KABUL (Reuters) - Faint hopes that Afghanistan’s fledgling parliament would hold President Hamid Karzai to account are evaporating after another violent, fraud-tainted election likely to produce an assembly as ineffective as its predecessor.
Without any need to court parliament or worry that it will present a challenge to him, Karzai will again be able to essentially rule as he pleases, analysts say.
The stench of graft and vote-buying surrounding the September 18 poll is not likely to help perceptions of the Afghan government, either among Karzai’s Western backers or the millions of Afghans who have tired of corruption and politicians they see as out only for themselves.
The 2009 presidential poll helped reinforce that perception.
“It’s no question a few democrats ran, men and women, but I am sure most of them will not win. A few of them, maybe they will win to make a showcase of democracy,” former parliamentarian Malalai Joya said.
“The same like the last parliament, most of them will be lawbreakers not lawmakers,” said Joya, whose vocal criticism of former warlords in the parliament led to physical attacks and eventually a three-year suspension from the legislature in 2007.
Counting is still under way after the election to decide the 249 seats of the wolesi jirga, or lower house of parliament, after nearly 2,500 candidates competed in a poll beset by Taliban violence and complaints of election violations of every stripe.
The final result is not expected until at least October 30, but analysts expect a familiar pattern to last year’s presidential election, which Karzai won despite having more than a third of his votes thrown out as fake.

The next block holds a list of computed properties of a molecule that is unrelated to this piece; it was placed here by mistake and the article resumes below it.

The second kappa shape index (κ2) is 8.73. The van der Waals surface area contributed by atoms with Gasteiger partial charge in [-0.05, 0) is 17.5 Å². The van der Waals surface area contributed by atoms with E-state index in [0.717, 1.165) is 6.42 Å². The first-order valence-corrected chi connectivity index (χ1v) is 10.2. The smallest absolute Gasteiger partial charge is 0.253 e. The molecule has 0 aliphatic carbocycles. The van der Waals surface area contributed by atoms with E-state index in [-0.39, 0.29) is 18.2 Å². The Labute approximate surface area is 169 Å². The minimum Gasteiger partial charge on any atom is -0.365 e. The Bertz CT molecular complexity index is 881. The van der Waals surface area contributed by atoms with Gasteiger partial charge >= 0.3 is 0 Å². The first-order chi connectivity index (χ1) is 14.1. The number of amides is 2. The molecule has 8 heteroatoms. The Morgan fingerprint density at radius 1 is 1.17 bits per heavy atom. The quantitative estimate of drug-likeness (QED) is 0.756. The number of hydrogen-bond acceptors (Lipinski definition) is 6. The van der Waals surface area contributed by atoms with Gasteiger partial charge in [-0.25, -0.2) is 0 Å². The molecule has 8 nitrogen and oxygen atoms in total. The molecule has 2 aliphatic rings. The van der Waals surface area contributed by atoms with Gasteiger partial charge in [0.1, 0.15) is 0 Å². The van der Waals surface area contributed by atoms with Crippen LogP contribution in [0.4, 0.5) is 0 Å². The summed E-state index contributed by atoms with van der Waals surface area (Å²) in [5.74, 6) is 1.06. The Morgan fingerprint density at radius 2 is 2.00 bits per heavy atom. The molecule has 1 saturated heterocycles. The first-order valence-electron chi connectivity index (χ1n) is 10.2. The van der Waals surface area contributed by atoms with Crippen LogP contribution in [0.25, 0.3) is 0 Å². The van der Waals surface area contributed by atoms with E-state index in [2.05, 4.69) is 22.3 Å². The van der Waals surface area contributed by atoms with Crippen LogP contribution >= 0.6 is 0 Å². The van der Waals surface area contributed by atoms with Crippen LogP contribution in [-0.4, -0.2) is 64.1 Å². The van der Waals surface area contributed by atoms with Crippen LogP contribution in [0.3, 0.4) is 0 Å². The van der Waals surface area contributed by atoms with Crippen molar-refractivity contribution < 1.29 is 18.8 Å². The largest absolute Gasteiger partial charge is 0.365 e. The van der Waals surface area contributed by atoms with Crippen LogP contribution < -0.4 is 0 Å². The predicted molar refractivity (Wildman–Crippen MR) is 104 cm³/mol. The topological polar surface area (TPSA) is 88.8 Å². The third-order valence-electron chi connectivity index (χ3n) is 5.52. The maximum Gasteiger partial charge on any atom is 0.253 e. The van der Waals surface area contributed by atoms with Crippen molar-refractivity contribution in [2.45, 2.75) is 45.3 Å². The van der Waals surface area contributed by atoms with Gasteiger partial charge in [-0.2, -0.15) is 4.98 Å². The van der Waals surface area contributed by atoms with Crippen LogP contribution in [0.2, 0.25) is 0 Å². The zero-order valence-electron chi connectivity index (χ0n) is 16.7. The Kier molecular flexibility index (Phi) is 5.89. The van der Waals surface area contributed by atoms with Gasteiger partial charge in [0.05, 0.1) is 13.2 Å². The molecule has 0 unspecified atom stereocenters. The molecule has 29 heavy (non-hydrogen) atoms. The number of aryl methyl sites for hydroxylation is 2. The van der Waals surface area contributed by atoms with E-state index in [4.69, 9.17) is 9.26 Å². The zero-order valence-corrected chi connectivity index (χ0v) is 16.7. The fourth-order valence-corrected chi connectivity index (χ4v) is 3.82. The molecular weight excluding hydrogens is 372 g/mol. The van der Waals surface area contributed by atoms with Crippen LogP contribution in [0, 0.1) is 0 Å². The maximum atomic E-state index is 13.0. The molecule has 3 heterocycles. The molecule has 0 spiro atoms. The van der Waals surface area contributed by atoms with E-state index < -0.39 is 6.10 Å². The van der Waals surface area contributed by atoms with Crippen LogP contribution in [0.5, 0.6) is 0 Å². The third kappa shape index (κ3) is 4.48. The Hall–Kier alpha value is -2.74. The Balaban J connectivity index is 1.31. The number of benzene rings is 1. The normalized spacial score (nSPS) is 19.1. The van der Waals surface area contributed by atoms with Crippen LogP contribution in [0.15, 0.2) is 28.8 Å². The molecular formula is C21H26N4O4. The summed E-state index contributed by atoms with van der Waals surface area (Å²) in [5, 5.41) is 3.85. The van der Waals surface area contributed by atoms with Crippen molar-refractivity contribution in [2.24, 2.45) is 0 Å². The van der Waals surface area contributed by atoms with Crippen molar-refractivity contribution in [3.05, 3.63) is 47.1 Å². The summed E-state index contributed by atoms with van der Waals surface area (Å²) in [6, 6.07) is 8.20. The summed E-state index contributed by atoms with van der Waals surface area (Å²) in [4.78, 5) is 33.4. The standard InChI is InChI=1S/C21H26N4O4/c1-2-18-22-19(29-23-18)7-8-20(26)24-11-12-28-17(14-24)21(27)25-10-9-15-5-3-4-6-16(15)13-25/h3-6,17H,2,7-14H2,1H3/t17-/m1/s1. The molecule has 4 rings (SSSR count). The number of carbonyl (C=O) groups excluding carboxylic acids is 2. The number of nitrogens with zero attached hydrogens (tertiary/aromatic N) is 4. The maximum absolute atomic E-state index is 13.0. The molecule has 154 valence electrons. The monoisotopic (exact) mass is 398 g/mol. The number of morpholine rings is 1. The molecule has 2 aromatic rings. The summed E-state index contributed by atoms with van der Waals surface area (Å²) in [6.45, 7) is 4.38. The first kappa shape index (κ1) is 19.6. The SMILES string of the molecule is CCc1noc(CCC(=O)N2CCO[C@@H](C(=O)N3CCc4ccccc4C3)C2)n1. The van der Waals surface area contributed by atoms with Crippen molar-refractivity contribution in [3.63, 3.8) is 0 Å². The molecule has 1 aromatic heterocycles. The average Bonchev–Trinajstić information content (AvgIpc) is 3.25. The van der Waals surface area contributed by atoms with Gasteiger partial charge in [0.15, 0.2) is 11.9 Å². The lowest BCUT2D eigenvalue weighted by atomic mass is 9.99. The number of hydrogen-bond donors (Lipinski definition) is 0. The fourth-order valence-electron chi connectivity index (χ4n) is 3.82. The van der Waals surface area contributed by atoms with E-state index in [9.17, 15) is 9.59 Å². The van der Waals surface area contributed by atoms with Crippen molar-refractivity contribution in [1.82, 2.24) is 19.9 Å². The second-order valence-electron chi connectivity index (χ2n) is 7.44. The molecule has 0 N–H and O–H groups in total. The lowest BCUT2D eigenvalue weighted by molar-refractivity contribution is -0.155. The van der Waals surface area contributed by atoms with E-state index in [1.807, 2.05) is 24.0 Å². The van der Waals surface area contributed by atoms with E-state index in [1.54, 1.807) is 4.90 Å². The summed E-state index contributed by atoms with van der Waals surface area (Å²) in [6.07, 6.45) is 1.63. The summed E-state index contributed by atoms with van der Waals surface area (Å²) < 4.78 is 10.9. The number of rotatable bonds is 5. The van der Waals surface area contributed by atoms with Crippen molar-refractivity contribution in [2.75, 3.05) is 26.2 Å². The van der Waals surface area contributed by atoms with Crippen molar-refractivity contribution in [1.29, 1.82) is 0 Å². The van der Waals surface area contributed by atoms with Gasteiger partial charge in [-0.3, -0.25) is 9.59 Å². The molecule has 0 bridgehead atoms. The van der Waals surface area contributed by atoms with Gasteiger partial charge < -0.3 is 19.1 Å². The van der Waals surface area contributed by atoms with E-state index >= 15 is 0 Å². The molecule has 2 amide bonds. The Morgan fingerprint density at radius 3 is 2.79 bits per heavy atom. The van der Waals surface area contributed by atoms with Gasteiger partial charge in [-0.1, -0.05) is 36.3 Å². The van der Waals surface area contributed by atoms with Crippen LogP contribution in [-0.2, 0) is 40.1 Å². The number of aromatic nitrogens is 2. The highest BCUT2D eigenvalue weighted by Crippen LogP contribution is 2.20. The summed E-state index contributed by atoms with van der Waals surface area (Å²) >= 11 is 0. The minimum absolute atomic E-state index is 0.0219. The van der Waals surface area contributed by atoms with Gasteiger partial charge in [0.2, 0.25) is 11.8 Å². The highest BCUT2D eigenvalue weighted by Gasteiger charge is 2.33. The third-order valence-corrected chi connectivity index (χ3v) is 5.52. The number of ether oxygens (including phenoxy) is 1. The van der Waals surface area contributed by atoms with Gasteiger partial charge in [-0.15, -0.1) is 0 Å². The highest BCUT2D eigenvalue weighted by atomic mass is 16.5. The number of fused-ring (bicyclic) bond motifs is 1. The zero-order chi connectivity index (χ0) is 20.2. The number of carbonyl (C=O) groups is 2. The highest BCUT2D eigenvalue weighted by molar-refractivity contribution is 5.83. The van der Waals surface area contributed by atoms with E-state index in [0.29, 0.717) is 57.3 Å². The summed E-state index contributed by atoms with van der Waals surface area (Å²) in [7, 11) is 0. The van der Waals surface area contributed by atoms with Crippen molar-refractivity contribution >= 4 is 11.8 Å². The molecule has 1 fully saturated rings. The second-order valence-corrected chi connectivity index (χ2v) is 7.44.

Washington considers curbing corruption in Karzai’s administration integral to plans to eventually withdraw troops, the speed and scope of which is expected to be examined in President Barack Obama’s strategy review in December.
Analysts say graft brews public disdain that favors the Taliban, weakens Karzai’s legitimacy and crimps the government’s ability to build up the institutions it needs to rule the country effectively, especially its security forces.
“These parliamentary elections were more or less like a non-event and nothing is going to change, at least structurally,” Eurasia group analyst Maria Kuusisto told Reuters.
Parliament’s normal modus operandi, as a body more rooted in traditional Afghan politicking than its modern legal structure suggests, is one where ethnicity, religion, patronage and ideology create ad hoc alliances.
This allows for some muscle-flexing by the assembly, but there is no real bloc to present a united front against Karzai.
“The parliament has, in its own sort of random way, been a body that hasn’t been fully controlled, and sometimes that’s meant it’s a check and sometimes it has complicated things,” said Martine Van Bijlert, co-director of the Afghan Analysts Network, told Reuters.
“I expect that to continue, because Afghan politics are so complicated and negotiations are constantly ongoing,” she said.
The wolesi jirga has stood up to Karzai before, first by rejecting a host of his cabinet nominees in December and January, then in March by voting against his decree removing one foreign observer from the Electoral Complaints Commission.
But Wahid Mujdah, an Afghan writer and analyst who served in the foreign ministry under the Taliban, said the outgoing parliament had a bit more teeth than the incoming one, because the previous parliamentary election hadn’t been as bad.
“This was not a very fair and good election, because some people thought of the previous election, and thought of fraud and that the ballot boxes will be stolen. With the insecurity, that meant it was not worth the risk,” he said.
The poll is likely to have had the lowest turnout of the four national votes since U.S.-backed Afghan forces ousted the Taliban in 2001, with a total of about 4.3 million votes cast.
There was more room for intimidation, vote-buying and misconduct by election officials in this vote versus the 2005 parliamentary poll, Mujdah said, because poor security meant fewer international observers.
“I think the first parliament was better than the second will be. The quality of people won’t be as good,” he added.